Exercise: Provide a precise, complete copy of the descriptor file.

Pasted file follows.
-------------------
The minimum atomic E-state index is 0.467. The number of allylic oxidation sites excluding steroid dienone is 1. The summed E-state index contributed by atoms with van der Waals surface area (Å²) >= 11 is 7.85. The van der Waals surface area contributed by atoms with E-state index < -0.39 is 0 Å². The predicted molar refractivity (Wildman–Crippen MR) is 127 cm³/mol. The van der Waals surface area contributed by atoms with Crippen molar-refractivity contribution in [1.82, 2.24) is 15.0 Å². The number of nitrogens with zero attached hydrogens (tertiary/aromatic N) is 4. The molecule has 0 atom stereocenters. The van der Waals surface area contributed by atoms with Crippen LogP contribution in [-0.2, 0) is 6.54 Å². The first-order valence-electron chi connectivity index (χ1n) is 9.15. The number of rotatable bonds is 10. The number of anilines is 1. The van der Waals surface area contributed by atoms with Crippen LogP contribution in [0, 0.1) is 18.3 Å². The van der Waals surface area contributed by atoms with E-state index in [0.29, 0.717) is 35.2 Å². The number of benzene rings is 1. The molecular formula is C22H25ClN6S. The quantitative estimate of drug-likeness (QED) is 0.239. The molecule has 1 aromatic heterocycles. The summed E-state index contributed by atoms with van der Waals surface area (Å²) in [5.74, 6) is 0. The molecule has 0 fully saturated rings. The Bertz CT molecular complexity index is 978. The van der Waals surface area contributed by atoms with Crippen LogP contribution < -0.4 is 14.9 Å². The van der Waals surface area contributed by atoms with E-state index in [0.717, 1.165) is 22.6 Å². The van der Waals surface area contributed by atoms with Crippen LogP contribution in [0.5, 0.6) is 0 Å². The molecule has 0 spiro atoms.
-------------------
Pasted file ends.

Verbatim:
The minimum atomic E-state index is 0.467. The number of allylic oxidation sites excluding steroid dienone is 1. The summed E-state index contributed by atoms with van der Waals surface area (Å²) >= 11 is 7.85. The van der Waals surface area contributed by atoms with E-state index < -0.39 is 0 Å². The predicted molar refractivity (Wildman–Crippen MR) is 127 cm³/mol. The van der Waals surface area contributed by atoms with Crippen molar-refractivity contribution in [1.82, 2.24) is 15.0 Å². The number of nitrogens with zero attached hydrogens (tertiary/aromatic N) is 4. The molecule has 0 atom stereocenters. The van der Waals surface area contributed by atoms with Crippen LogP contribution in [-0.2, 0) is 6.54 Å². The first-order valence-electron chi connectivity index (χ1n) is 9.15. The number of rotatable bonds is 10. The number of anilines is 1. The van der Waals surface area contributed by atoms with Crippen LogP contribution in [0, 0.1) is 18.3 Å². The van der Waals surface area contributed by atoms with E-state index in [0.29, 0.717) is 35.2 Å². The number of benzene rings is 1. The molecular formula is C22H25ClN6S. The quantitative estimate of drug-likeness (QED) is 0.239. The molecule has 1 aromatic heterocycles. The summed E-state index contributed by atoms with van der Waals surface area (Å²) in [5.74, 6) is 0. The molecule has 0 fully saturated rings. The Bertz CT molecular complexity index is 978. The van der Waals surface area contributed by atoms with Crippen LogP contribution < -0.4 is 14.9 Å². The van der Waals surface area contributed by atoms with E-state index in [0.717, 1.165) is 22.6 Å². The van der Waals surface area contributed by atoms with Crippen LogP contribution in [0.5, 0.6) is 0 Å². The molecule has 0 spiro atoms.